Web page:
New York Times Music Review
Tania León: A Composer Who Sends Atonality on a Caribbean Cruise
by Anthony Tommasini
Cultural clash is at the core of music by the composer Tania León. Born in Cuban in 1943 and trained at a conservatory in Havana, Ms. León, who is of mixed French, Spanish, African and Chinese descent, immersed herself in complex Western contemporary music techniques when she moved to the United States in 1967. Her career has included conducting and composing for Dance Theater of Harlem, working as music director of "The Wiz" on Broadway and
teaching composition at Brooklyn College.
Naturally, these distinctive styles clash in her music, though in a dynamic sense, as in a good fight, a feisty confrontation. Usually the confrontation produces a vibrant though slightly uneasy conversation, as in sin normas ajenas, her bracing work for large chamber ensemble, which opened a concert of Ms. León's works on Saturday night at Columbia University's Miller Theater, part of the Composer Portraits series. The core players were the four members of Mosaic, a technically deft, adventurous ensemble of flute (Zizi Mueller), cello (Edward Arron), piano (Emma Tahmizian) and percussion (Daniel Druckman). For this concert Mosaic was joined by a roster of excellent players and, in two works, the conductor Rand Steiger.
In sin normas ajenas ("without another's norms") Ms. León boldly finds common ground between an astringent atonal style, complete with dense counterpoint and wildly zigzagging melodic lines, and Caribbean rhythms. The healthy clash was even more overt in the propulsive and breathless A La Par, scored just for piano and percussion (Ms. Tahmizian and Mr. Druckman). In the opening section, it was fun to see the heads of young listeners nodding to the sneaky hints of Caribbean rhythms with which Ms. León animates her tart atonal harmonies. And there was many heads in motion on this night, for the concert attracted a large, mostly young and encouragingly diverse audience.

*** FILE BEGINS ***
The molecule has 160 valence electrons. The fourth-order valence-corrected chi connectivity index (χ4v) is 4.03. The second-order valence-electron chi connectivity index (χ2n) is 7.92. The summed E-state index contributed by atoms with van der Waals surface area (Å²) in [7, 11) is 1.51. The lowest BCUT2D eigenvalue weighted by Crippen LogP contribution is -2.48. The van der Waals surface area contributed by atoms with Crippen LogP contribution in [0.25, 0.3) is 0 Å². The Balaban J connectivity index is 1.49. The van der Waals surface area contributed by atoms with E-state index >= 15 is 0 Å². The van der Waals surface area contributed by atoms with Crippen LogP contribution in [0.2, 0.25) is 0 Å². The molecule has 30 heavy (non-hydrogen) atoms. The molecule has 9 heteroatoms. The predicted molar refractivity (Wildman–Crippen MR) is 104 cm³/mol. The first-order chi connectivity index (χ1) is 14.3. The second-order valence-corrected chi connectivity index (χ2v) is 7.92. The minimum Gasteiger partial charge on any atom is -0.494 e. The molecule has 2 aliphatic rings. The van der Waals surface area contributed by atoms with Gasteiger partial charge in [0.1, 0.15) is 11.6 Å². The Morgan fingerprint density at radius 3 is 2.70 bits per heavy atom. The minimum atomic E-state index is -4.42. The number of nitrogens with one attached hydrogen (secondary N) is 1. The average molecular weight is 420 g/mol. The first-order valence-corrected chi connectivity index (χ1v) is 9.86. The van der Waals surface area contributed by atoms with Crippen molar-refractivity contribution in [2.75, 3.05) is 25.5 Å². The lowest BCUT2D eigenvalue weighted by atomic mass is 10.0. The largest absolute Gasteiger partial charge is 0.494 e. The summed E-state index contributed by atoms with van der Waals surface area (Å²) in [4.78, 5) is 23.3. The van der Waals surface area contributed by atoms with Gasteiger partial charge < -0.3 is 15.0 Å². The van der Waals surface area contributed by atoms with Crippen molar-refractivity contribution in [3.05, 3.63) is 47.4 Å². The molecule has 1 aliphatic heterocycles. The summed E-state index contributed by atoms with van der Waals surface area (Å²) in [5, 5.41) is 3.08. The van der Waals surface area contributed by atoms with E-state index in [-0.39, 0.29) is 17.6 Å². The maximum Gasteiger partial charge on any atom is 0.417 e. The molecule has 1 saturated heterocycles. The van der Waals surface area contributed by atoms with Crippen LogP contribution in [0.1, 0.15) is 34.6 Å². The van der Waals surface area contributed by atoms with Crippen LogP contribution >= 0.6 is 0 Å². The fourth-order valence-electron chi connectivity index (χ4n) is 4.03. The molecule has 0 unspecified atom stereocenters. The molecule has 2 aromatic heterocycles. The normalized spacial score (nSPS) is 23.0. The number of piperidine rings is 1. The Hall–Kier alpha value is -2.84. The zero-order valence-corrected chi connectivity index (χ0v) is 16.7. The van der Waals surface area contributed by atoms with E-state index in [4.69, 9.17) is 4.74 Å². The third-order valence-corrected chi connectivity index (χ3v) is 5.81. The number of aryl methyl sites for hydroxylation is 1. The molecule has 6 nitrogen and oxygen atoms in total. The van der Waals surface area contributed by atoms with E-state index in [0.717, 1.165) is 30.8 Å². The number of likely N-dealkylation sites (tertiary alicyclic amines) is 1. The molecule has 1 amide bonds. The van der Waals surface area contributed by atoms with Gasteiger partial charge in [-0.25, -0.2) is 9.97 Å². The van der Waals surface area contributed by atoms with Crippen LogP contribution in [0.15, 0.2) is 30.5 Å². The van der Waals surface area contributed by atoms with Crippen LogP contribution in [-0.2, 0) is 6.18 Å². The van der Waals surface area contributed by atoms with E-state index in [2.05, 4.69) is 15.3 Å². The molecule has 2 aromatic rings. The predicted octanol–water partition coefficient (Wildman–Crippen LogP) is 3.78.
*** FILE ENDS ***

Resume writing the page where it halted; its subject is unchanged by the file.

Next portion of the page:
Ms. León conducted Indigena, for large chamber ensemble including strings, music that seemed her hip homage to the Neo-Classical works of Schoenberg, though bit by bit the work starts to sound like a strangely atonal Latino dance band, capped by a take-it-away solo cadenza for trumpet (Wayne DuMaine).
Azulejos, composed in 2003, which received its New York
premiere, is intense, hard-driving yet elusive. A hidden Latin American dance rhythm provides a fixed point upon which she attaches other overlapping and enormously varied rhythmic patterns. Though the music has an organic sweep, perhaps that hidden unifying rhythm is too hidden. The work seemed not just episodic but arbitrary. Yet it certainly held the audience, which erupted in cheers.
After all this intensity it was a perfect touch to end the
program with a solo aria, a mother's prayer, from Ms. León's opera Scourge of Hyacinths. This was ruminative, melancholic, quietly elegiac music, sung with wistful
beauty by the soprano Susan Narucki, accompanied only by piano and solo cello.
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